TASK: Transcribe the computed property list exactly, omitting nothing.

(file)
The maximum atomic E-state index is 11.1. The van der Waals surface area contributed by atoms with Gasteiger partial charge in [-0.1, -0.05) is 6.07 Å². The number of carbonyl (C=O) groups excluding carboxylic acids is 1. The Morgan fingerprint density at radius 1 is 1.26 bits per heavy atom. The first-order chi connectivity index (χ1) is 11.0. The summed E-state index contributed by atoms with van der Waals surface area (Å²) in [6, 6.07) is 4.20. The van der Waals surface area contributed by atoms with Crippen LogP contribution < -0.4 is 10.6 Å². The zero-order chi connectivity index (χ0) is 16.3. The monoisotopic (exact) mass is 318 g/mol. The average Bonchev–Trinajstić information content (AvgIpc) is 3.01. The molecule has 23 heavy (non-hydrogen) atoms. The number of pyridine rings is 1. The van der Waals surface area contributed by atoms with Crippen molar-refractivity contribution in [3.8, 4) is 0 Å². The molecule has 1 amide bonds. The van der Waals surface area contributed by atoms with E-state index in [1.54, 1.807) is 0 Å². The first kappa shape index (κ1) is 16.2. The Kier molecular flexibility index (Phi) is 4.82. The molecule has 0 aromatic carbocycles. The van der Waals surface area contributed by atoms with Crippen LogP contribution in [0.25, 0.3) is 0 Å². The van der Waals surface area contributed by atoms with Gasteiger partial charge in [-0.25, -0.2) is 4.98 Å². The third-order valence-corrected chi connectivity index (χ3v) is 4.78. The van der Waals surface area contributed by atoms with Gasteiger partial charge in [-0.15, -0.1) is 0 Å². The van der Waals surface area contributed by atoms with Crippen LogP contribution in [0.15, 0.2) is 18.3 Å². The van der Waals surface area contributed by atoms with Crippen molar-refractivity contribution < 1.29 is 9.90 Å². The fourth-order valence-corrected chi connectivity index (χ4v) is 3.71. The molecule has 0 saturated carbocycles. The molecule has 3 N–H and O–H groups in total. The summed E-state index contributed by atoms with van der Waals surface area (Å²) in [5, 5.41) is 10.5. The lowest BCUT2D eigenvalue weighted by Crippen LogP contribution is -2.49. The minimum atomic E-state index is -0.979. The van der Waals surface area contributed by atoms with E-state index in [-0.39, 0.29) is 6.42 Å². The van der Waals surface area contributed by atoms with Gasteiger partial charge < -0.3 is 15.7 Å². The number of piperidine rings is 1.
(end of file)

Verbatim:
The maximum atomic E-state index is 11.1. The van der Waals surface area contributed by atoms with Gasteiger partial charge in [-0.1, -0.05) is 6.07 Å². The number of carbonyl (C=O) groups excluding carboxylic acids is 1. The Morgan fingerprint density at radius 1 is 1.26 bits per heavy atom. The first-order chi connectivity index (χ1) is 11.0. The summed E-state index contributed by atoms with van der Waals surface area (Å²) in [6, 6.07) is 4.20. The van der Waals surface area contributed by atoms with Crippen LogP contribution < -0.4 is 10.6 Å². The zero-order chi connectivity index (χ0) is 16.3. The monoisotopic (exact) mass is 318 g/mol. The average Bonchev–Trinajstić information content (AvgIpc) is 3.01. The molecule has 23 heavy (non-hydrogen) atoms. The number of pyridine rings is 1. The van der Waals surface area contributed by atoms with Crippen molar-refractivity contribution in [3.8, 4) is 0 Å². The molecule has 1 amide bonds. The van der Waals surface area contributed by atoms with E-state index in [1.54, 1.807) is 0 Å². The first kappa shape index (κ1) is 16.2. The Kier molecular flexibility index (Phi) is 4.82. The molecule has 0 aromatic carbocycles. The van der Waals surface area contributed by atoms with Crippen LogP contribution in [0.25, 0.3) is 0 Å². The van der Waals surface area contributed by atoms with Gasteiger partial charge in [-0.25, -0.2) is 4.98 Å². The third-order valence-corrected chi connectivity index (χ3v) is 4.78. The van der Waals surface area contributed by atoms with Gasteiger partial charge in [-0.15, -0.1) is 0 Å². The van der Waals surface area contributed by atoms with Crippen LogP contribution in [0.15, 0.2) is 18.3 Å². The van der Waals surface area contributed by atoms with Crippen molar-refractivity contribution < 1.29 is 9.90 Å². The fourth-order valence-corrected chi connectivity index (χ4v) is 3.71. The molecule has 0 saturated carbocycles. The molecule has 3 N–H and O–H groups in total. The summed E-state index contributed by atoms with van der Waals surface area (Å²) in [5, 5.41) is 10.5. The lowest BCUT2D eigenvalue weighted by Crippen LogP contribution is -2.49. The minimum atomic E-state index is -0.979. The van der Waals surface area contributed by atoms with E-state index in [-0.39, 0.29) is 6.42 Å². The van der Waals surface area contributed by atoms with Gasteiger partial charge < -0.3 is 15.7 Å². The number of piperidine rings is 1.